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Role of Graft and Bias in Colonial Ethnography

"A series of conquests expanded the territory held by the British and the idea of responsible trusteeship began to creep into the thinking of the individuals charged with governing British India. The freebooters of the 18th century were giving way to the bureaucrats of the 19th century. Ironically, it is highly debateable which of the two, freebooters or bureaucrats, were the most dangerous to the people of India. Treasure can be replaced. Cultures, once tampered with, are nearly impossible to reclaim." 
-Kevin Hobson, Ethnographic Mapping and the Construction
of the British Census in India
Post-colonial Indian and Western scholars have now for over several decades scrutinized a  vast body of administrative literature produced by colonial government of British India.  This study is both enlightening and contentious at the same time . This ambivalence is the necessary result of two factors. First,  prior to European colonial intervention in the long and continuous history of Indian subcontinent, the region had not yet developed or honed critical intellectual traditions of objective history in the way this body of study is now recognized.  History recording was left - especially among the Hindus- to a  group of hereditary bards who mixed fact with myth along with considerable poetic flourish  for easy oral transmission and narration  of events, people and plots which comprised  the "Itihāsa".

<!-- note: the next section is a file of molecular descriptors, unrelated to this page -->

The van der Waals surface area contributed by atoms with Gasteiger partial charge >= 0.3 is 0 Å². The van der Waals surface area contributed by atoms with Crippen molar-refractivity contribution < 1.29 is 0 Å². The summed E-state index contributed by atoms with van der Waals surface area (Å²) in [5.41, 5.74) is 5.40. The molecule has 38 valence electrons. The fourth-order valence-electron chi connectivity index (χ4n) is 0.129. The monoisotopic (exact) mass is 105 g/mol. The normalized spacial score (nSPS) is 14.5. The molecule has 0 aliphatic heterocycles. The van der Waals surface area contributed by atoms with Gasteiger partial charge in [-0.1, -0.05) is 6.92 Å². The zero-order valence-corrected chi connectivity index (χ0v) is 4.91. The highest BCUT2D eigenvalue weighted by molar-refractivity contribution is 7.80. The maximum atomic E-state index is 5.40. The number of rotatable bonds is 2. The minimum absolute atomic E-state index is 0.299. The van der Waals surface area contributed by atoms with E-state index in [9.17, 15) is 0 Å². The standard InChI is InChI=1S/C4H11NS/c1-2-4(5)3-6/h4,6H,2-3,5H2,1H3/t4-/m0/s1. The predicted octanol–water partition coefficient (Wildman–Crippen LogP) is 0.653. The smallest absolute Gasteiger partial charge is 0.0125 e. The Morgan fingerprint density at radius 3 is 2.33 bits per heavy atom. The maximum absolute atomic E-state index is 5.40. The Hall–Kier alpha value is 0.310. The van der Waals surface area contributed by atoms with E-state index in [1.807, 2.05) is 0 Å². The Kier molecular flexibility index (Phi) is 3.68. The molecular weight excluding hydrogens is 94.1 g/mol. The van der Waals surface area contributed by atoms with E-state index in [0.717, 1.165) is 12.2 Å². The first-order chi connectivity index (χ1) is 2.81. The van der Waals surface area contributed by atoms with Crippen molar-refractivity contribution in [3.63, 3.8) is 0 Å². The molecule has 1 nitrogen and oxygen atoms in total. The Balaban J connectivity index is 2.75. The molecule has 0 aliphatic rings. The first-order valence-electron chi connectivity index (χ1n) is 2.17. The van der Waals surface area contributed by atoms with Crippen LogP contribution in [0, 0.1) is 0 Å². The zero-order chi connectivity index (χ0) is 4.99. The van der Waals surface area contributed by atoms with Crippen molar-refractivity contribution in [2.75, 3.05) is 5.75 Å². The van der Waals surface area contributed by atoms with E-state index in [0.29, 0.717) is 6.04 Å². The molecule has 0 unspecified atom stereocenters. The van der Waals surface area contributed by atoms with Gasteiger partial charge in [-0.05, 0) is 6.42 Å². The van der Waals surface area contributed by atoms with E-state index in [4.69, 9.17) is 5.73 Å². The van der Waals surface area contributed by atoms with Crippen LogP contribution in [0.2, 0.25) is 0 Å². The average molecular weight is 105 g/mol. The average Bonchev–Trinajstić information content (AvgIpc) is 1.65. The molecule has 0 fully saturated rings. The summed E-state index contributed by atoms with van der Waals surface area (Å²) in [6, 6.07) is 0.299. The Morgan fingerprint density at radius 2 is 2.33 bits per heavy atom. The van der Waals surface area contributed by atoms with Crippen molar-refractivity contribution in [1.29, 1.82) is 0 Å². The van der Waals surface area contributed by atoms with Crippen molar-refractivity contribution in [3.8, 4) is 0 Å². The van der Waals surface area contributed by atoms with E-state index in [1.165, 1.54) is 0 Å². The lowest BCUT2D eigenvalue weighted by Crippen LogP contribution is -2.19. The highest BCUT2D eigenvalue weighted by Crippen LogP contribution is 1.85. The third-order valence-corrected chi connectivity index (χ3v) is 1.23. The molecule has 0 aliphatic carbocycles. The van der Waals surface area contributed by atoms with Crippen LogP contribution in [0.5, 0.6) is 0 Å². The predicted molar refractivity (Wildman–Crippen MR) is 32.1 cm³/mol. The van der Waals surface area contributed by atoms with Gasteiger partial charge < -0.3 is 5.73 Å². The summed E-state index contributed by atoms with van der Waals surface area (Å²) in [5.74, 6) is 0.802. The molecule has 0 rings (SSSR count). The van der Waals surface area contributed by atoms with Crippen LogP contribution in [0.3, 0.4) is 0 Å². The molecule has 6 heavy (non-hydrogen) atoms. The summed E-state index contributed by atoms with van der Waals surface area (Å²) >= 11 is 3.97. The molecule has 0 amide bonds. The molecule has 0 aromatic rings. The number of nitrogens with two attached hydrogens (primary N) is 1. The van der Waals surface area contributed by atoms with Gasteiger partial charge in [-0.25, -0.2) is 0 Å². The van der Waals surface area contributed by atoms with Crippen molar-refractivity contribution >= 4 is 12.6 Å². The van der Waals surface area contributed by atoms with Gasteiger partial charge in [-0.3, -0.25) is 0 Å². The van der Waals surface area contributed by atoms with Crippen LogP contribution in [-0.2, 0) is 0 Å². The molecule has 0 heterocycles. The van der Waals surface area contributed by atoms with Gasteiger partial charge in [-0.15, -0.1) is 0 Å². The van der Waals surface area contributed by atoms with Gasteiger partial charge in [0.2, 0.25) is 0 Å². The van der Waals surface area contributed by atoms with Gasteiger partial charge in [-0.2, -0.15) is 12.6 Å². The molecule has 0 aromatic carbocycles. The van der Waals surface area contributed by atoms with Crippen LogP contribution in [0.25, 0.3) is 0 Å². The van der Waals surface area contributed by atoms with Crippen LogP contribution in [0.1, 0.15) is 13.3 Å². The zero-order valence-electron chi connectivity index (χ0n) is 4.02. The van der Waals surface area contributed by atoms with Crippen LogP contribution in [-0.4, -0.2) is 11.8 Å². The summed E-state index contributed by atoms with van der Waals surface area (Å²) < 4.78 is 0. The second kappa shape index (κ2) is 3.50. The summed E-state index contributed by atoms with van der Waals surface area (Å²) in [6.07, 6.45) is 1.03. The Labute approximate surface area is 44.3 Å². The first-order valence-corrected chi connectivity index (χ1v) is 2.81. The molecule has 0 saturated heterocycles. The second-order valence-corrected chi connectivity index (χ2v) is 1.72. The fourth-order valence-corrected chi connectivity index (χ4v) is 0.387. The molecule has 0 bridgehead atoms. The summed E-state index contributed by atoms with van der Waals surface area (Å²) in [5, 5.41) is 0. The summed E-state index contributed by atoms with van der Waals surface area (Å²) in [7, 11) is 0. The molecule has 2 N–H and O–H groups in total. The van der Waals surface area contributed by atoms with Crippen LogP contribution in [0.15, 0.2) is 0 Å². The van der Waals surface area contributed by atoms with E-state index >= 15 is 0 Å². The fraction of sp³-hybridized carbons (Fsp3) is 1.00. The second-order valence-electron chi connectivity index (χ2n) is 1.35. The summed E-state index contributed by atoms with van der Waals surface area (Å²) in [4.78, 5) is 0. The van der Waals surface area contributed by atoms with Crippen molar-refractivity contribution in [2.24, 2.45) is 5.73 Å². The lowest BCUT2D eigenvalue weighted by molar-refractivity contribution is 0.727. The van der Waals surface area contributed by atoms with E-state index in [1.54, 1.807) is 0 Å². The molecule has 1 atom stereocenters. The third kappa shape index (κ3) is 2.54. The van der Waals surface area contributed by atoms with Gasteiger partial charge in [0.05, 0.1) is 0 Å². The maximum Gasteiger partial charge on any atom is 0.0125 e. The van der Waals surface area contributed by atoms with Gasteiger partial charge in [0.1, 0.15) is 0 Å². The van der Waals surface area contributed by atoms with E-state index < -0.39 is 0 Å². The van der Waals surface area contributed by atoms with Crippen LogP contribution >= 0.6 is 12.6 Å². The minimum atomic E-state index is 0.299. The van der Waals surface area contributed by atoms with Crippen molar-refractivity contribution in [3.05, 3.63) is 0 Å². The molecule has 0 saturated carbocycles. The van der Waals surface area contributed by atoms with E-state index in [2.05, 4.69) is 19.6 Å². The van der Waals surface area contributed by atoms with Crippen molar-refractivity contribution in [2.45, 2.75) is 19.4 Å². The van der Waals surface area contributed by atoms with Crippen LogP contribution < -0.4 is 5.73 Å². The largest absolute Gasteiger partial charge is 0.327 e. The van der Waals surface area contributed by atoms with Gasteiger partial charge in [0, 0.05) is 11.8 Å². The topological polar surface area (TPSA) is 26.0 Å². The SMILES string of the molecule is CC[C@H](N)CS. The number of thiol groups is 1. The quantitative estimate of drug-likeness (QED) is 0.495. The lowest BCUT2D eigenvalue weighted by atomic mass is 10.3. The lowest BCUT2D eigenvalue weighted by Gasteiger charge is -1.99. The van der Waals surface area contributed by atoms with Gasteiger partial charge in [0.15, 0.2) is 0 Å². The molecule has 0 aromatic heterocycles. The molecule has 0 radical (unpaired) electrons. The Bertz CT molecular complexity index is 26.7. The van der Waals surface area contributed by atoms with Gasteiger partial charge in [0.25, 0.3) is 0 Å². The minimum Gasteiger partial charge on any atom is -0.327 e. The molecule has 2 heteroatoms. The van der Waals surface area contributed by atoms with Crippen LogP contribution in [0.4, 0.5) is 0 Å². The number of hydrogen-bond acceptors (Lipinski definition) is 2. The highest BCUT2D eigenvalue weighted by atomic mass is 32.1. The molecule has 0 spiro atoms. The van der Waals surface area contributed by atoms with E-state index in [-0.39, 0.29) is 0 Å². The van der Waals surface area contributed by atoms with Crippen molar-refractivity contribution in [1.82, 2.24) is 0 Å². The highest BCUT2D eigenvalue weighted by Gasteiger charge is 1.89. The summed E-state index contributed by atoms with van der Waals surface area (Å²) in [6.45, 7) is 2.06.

That said, this is not to say that Hindu tradition lacked intellectual sophistication which is more than evident from the astronomical, mathematical, medical and philosophical treatises produced by ancient Hindus which have managed survive. It is just that Hindus did not seem have paid much attention to the recording of what would be easily explained as temporal and transient if one situates oneself in the cosmological frame of reference of the seers of Upnidhads, the most authoritative religious texts of Indian spiritual traditions. 
Another other reason offered by scholars for Hindu indifference toward historiography  is monsoon based  climate of the subcontinent which did not allow the scrolls made of leaves to be preserved for a long time and consequently  forced the people to continue to rely on oral traditions for the transmission of most essential intellectual knowledge. Needless to say, there is limitation to the prowess of human memory retention and accordingly only the systems of knowledge like "Jyotish", "Ayurveda",  "Upnishads",  "Itihāsas" like Mahabharta, Puranas , etc - which contained the most essential body of Hindu learning- were deemed fit for a space in tradition of memory based transmission of knowledge.
Yet another reason for this phenomenon is explained by about seven hundered years of unbroken Muslim rule of North India in which Hindu and Buddhist monastaries, temples and libraries were targeted for wholesale destruction  by invading Muslim armies who professed in very intolerant version of Islam. The destruction of the Buddhist  monastary cum university of Nalanda is a case in the point.